Connecting Xeon-D 10G base-T to SFP+ switch

bateau

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Jan 22, 2017
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The fan in the switch is a AFB0412VHB 3 pin, a 9500RPM fan. At 'idle' speed it is driven at about 6V average, max 12V (via PWM on 31kHz, as it should). You will need 12V fans. At startup, and at higher temps, the fan WILL get the full 12V.

A noctua nf-a4x20-flx (a VERY silent 5000 RPM fan) will NOT work as is, as 6V is too low for it to run. I have not tested other fans yet.
You MAY be able to get other fans to run, but it is likely that the 'fan fault' will be triggered. Why? Because of this:
The PWM controller is a TC654 (using a MOSFET output stage), so it does NOT use the RPM signal from the fan. The fan speed given by 'show system fans' is derived by the TC654 from the current consumed by the fan, and fan fault is determined by software, based on a minimum and a maximum value set at run time. If you do not use a fan with the same RPM range (or if you use a fan that has a significantly different internal architecture than the original fan), you WILL get a fan fault.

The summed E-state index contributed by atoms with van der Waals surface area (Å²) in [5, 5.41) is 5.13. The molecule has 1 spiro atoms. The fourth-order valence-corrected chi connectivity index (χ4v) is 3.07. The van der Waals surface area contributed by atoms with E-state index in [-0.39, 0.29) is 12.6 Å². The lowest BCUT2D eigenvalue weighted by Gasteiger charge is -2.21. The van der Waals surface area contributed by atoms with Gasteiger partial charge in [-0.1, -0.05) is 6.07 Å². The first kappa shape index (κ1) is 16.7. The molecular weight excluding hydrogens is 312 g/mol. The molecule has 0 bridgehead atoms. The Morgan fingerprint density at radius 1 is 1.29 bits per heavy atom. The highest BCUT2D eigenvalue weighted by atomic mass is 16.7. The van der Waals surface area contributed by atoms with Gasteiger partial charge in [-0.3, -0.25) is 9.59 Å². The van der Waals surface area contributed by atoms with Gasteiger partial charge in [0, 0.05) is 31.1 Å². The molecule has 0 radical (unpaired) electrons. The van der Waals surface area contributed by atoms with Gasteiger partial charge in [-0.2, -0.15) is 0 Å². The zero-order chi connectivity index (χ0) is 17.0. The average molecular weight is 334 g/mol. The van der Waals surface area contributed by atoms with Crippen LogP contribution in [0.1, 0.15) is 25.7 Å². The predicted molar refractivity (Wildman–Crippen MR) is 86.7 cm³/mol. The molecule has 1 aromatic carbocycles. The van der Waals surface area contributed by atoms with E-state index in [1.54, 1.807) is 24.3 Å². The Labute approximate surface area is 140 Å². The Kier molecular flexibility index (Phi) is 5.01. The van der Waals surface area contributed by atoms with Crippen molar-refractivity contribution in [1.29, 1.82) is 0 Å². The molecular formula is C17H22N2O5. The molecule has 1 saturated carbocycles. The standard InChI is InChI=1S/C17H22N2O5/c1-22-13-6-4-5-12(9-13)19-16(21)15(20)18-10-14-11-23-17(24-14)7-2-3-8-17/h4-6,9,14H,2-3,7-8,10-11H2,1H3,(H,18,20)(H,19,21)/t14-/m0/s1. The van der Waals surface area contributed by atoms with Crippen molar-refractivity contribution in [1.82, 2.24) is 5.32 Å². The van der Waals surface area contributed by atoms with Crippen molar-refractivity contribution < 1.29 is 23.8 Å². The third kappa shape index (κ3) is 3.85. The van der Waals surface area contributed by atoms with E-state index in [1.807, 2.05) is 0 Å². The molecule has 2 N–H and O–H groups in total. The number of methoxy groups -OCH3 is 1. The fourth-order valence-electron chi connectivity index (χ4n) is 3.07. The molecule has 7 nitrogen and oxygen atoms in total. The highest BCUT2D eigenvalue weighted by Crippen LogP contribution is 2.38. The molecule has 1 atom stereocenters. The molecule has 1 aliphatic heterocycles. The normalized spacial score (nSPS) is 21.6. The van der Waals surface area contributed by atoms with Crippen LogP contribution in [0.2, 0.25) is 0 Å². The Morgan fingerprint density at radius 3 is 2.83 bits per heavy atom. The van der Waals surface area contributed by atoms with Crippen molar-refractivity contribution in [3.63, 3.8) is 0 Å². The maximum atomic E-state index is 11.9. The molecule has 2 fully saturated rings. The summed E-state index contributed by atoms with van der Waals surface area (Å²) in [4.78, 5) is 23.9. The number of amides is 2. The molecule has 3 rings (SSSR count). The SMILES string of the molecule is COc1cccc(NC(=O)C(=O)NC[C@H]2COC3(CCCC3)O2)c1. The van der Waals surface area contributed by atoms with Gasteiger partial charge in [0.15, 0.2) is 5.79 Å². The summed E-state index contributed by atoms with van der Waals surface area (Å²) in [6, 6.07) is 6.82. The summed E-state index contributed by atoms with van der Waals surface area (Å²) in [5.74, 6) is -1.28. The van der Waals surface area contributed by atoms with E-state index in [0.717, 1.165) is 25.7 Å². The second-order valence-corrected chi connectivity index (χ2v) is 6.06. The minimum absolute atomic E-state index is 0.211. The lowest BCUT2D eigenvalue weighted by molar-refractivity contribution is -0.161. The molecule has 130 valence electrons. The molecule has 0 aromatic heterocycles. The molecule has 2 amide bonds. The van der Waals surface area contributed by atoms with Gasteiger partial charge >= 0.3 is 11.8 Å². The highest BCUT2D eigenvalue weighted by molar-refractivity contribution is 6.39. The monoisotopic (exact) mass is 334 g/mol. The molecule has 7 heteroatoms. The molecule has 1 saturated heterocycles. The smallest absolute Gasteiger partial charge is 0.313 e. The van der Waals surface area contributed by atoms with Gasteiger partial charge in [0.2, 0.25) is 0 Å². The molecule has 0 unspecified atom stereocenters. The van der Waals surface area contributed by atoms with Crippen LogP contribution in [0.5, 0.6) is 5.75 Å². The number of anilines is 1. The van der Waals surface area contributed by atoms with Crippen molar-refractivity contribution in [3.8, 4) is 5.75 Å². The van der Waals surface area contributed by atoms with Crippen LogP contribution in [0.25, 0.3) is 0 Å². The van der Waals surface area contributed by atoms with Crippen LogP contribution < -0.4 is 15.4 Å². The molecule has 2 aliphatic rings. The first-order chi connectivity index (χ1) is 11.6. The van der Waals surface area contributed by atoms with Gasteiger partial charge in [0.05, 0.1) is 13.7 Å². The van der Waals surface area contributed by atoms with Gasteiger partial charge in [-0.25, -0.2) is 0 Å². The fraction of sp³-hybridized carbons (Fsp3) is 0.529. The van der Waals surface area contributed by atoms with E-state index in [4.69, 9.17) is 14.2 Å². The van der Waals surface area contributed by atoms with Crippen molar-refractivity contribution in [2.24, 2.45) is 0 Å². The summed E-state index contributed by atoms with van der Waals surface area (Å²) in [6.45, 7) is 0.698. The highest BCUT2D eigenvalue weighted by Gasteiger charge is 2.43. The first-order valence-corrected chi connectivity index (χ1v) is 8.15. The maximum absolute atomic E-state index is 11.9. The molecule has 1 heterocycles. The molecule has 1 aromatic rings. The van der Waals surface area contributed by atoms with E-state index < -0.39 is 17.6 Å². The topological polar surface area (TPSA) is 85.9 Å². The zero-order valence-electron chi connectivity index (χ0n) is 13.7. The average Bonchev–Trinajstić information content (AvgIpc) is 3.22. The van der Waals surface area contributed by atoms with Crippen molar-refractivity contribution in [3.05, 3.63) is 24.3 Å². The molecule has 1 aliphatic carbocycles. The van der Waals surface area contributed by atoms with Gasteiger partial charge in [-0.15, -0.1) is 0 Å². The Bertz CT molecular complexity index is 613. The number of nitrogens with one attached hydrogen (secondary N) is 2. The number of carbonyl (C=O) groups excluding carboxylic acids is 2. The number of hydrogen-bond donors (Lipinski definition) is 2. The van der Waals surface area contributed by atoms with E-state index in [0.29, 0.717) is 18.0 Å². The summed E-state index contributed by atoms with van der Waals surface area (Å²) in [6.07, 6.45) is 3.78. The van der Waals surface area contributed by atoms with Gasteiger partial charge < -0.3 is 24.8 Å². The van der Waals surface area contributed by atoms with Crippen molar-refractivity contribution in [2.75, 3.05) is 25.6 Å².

There are very few 9500RPM fans out there of the same quality and lower noise than the Delta fan. If you find them, please tell me.

BUT:

Even with 'fan fault' triggered, the switch will work though. So if you don't care about that alert, go ahead and hard-wire a fan on 12V. There is a big and a small power connector inside, find the right pins and you are good to go. If you use both 10gbt (copper) ports and some power hungry SFP+ modules, you may want to monitor the device temperature though.
Silencing the fan fault by simulating the fan on the 3 pin header will be very hard. I've read something about alarm silencing via SNMP, but haven't tried that (yet).

Note: Fan fault state will change after X (about 30) seconds, so do not expect immediate feedback if you test fans.
Note 2: the SG350X and SG350XG very probably use different hardware. The 350X board is re-used for all the PoE variants when looking at the board, but I do not expect XG to use the same board. The port layout is completely different already.
 
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Terry Kennedy

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If they had just made fixed optics switches and NICs with just LC-LC connectors (Chelsio actually sold NICs with only LC-LC) and dropped the idea of SFP/SFP+/QSFP modules they could have lowered the per-port cost a lot I guess but that just never happened for some reason.